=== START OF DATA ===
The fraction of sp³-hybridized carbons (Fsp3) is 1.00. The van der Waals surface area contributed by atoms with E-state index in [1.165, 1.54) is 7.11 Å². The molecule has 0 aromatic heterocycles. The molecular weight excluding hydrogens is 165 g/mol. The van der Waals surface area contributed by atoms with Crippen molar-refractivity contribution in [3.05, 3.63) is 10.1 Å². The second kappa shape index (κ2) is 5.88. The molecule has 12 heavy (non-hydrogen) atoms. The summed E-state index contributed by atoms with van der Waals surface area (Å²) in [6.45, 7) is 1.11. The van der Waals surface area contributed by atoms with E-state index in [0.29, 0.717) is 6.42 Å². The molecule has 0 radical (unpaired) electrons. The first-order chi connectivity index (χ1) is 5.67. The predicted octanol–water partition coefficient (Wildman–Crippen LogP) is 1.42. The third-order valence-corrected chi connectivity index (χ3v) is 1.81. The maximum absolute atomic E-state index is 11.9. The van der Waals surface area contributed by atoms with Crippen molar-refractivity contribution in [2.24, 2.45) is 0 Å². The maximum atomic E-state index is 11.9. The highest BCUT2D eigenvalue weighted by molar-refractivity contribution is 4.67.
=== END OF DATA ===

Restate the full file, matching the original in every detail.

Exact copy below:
The fraction of sp³-hybridized carbons (Fsp3) is 1.00. The van der Waals surface area contributed by atoms with E-state index in [1.165, 1.54) is 7.11 Å². The molecule has 0 aromatic heterocycles. The molecular weight excluding hydrogens is 165 g/mol. The van der Waals surface area contributed by atoms with Crippen molar-refractivity contribution in [3.05, 3.63) is 10.1 Å². The second kappa shape index (κ2) is 5.88. The molecule has 12 heavy (non-hydrogen) atoms. The summed E-state index contributed by atoms with van der Waals surface area (Å²) in [6.45, 7) is 1.11. The van der Waals surface area contributed by atoms with E-state index in [0.29, 0.717) is 6.42 Å². The molecule has 0 radical (unpaired) electrons. The first-order chi connectivity index (χ1) is 5.67. The predicted octanol–water partition coefficient (Wildman–Crippen LogP) is 1.42. The third-order valence-corrected chi connectivity index (χ3v) is 1.81. The maximum absolute atomic E-state index is 11.9. The van der Waals surface area contributed by atoms with Crippen molar-refractivity contribution in [2.24, 2.45) is 0 Å². The maximum atomic E-state index is 11.9. The highest BCUT2D eigenvalue weighted by molar-refractivity contribution is 4.67.